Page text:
A Valentine’s Day Plan for Singles

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If you’re single, you know all too well that Valentine’s Day can be one of the toughest days of the year. The unending barrage of reminders that you’re not partnered with somebody can be overwhelming for even the most resilient among us – especially when Valentine’s Day fanfare tends to focus on the superficial aspects of romance over substance. No matter how you look at it, Valentine’s Day can be a real drag when you’re single.

Fortunately, it doesn’t have to be that way. Valentine’s Day can also be an opportunity for you to take stock of who and what you’re thankful for, and to show yourself the love you genuinely deserve. If, like so many others, you wish this holiday would just go away, try some of the following tips for weathering the storm of candy and flowers.

Devise a plan

A helpful way to navigate the holiday is to create a plan. Feelings of dread or anxiety only get worse if you don’t know what to do with yourself when you’re in the thick of it.

Start by creating a list of enjoyable tasks and other things that make you happy. Then schedule some positive yet productive activities on your calendar. Stop by the library, volunteer, or grab brunch at that new place you’ve been meaning to try. Filling your day with happy activities goes a long way toward improving your mood, regardless of the date on the calendar.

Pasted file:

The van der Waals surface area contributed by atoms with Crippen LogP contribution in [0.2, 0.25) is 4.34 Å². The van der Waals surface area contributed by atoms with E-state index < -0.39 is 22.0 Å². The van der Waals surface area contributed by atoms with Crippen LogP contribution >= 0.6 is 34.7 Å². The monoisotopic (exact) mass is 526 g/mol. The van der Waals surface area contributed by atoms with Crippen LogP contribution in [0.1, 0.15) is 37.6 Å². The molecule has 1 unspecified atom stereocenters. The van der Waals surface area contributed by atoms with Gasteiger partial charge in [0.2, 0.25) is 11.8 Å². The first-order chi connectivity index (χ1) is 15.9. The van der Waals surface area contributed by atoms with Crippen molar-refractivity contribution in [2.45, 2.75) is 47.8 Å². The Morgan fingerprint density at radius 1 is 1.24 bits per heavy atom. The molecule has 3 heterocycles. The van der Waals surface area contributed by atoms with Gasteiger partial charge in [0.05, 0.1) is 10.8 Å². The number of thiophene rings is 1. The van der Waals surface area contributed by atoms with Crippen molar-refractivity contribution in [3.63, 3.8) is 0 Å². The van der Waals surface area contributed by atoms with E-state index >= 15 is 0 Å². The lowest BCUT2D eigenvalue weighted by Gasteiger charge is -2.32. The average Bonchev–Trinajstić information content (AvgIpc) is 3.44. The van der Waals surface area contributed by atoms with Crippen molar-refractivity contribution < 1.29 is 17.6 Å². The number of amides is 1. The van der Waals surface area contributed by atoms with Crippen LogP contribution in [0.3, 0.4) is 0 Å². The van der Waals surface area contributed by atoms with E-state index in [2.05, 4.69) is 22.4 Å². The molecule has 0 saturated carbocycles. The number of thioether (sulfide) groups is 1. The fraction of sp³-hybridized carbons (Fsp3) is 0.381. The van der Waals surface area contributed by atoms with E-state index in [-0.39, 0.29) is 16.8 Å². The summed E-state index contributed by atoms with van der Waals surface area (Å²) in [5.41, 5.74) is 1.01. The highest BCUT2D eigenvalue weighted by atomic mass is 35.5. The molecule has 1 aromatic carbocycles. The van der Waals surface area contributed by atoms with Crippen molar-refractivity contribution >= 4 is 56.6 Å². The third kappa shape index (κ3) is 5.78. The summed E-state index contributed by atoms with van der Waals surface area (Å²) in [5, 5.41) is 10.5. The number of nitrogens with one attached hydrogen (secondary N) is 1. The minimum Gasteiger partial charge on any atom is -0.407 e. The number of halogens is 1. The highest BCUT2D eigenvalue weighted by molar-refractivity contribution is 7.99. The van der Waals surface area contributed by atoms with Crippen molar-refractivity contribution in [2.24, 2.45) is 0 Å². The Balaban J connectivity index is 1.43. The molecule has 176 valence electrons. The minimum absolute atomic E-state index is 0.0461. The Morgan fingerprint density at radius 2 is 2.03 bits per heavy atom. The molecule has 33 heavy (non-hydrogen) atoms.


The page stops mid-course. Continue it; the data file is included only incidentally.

Focus on the positive relationships in your life

Feelings of loneliness are valid and shouldn’t be ignored. But don’t let the emphasis on romantic relationships overshadow the other great connections in your life.

Valentine’s Day is a great time to reach out to older family members or friends you haven’t spoken to in a while. Expressing your love for the people you care about not only brings joy to their day, but it’s good for your mental health as well.

Be kind to yourself

Valentine’s Day can be one of the most difficult days of the year when it comes to your mental health. If you’re single, the holiday might feel like a giant critique of your personal qualities and choices. You might start asking yourself unfair questions, such as: Why am I single? What’s wrong with me?

On Valentine’s Day, make an effort to be kinder to yourself. Like everyone, you have limitations and areas that are open for improvement, but you also have strengths and positive qualities. If you’re being too hard on yourself about a choice you made or a perceived flaw, ask yourself: How would I treat a friend who needed support for the same problem? Remember that you deserve the same level of grace you’d give that person.

Don’t be afraid to ask for help

When a holiday like Valentine’s Day evokes negative emotions, it could be an indication that something more profound is taking place. If you’re experiencing strong and persistent feelings of loneliness, grief, anger or despair, you may want to speak with a mental health professional.

Valentine’s Day can be a lot to handle when you’re single. So choose to be kind to yourself and patient with others. It may still be a drag, but at least you’ll have some tools to help see you through.

David Lowenstein, Ph.D. is a psychologist and the clinical director of Lowenstein & Associates, Inc. in Columbus, Ohio. In addition to providing therapeutic services to individuals and families, he offers training and consultation to numerous associations, schools and agencies around the country. Additionally, he is a frequent radio and TV guest and a resource and contributing writer for numerous newspapers and magazines nationwide. Contact Dr. David Lowenstein at 691 South Fifth Street, Columbus, Ohio, 43206, or call 614.443.6155 or 614.444.0432.